Rose Room with their wonderful gypsy jazz sound at Merchant's Hall (Venue 112) tonight were without any question one of the musical highlights of The Edinburgh Fringe for this year.
Rose Room are violinist and vocalist Seonaid Aitken, Jimmy Moon (double bass), Tam Gallagher (rhythm guitar) and Tom Watson (lead guitar and vocals). Individually each member of the band is a hugely talented musician, but when you put the four of them together on a stage, something magical happens and that was so obvious tonight in a room laid out for a table/supper bar format ...hardly a sound in a fully packed large room when the band were playing. Everyone in the room recognised that someone special was on stage.
The band played two sets of roughly 45 minutes each here at The Merchant’s Hall, and in all too short a time the audience were taken back in time to the golden age of gypsy jazz - those evocative sounds of Stephane Grappelli , Django Reinhardt, and European jazz, come back to life in a wonderful warm sound that seamlessly blends vintage material with new and original material from Rose Room.
The hard working duo of Jimmy Moon and Tom Gallagher kept a tight but driving rhythm section going all evening while the incredible lead guitar playing music of Tom Watson coupled with the amazing violin playing skills and vocals of Seonaid Aitken simply amazed an appreciative audience all night.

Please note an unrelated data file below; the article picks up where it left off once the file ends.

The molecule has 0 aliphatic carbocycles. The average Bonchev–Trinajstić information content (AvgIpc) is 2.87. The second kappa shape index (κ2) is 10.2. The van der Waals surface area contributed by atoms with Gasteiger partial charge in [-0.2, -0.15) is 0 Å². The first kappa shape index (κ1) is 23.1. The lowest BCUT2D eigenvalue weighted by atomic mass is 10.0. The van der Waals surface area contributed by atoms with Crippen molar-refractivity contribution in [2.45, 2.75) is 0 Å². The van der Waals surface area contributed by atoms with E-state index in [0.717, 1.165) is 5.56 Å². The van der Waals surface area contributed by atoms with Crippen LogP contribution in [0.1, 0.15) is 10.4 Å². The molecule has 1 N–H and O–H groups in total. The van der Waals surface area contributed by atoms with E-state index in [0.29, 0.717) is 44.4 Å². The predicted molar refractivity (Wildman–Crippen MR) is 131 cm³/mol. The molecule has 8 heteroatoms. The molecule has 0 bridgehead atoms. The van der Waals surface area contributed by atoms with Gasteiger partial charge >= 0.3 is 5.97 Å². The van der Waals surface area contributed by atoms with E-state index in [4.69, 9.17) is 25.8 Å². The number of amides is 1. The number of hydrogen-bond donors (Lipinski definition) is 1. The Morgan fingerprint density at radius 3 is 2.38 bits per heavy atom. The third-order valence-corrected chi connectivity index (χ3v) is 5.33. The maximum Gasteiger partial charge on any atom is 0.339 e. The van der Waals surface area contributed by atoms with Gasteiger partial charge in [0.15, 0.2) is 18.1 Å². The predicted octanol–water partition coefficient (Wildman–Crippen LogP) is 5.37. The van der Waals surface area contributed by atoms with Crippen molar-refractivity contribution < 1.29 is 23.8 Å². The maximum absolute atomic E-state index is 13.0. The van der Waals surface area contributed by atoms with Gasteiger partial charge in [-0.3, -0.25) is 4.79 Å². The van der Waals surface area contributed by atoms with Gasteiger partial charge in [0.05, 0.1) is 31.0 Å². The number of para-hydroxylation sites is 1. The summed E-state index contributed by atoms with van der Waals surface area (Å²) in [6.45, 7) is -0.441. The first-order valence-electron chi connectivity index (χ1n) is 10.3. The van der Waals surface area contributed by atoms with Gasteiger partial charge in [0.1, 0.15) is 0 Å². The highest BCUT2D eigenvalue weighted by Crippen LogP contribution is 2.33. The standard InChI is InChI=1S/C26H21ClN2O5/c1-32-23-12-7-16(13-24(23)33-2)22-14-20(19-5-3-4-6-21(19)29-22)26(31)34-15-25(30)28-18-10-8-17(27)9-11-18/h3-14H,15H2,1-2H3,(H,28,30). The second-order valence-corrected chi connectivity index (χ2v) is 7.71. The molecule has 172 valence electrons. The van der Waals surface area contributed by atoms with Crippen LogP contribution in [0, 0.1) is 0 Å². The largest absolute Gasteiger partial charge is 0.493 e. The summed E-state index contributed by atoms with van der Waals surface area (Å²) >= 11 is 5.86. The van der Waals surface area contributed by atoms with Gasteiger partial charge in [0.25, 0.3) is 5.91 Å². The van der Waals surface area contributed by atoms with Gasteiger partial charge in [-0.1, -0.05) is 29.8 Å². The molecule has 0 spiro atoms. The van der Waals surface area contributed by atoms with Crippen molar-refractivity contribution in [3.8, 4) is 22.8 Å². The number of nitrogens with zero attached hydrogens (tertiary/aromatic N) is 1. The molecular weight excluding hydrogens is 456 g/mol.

Seonaid Aitken and Tom Watson make a great gypsy jazz band front duo and both have a natural feel for each other’s musical timing and phrasing that is a joy to watch and listen to on stage. Seonaid also has a haunting voice that sounds as if it floated in from another time when singing. Imagine if you can being able to plug in a vintage radio from the 1920s or 30s and get that vocal sound that singers of the day had, and you get some idea of Seonaid’s timeless sounding vocals.
Simply an outstanding performance from Rose Room with original material such as “January Blue” “Edge of Love”, and “Tomorrow’s Goodbye” blending seamlessly with classics that included “Menilmontant”, “Dark Eyes”, I’m Confessin’” and “Isn’t This a Lovely Day?” to name but a few.
The undivided attention of an audience, appreciative applause at the end of every song and a standing ovation pretty much sums up why Rose Room are amongst the very best of gypsy jazz players anywhere at the moment.
If you want to hear a flavour of what Rose Room sound like, their album “The High Life” is available now. We reviewed it a little while back on this page
Further details on Rose Room available from
Review by Tom King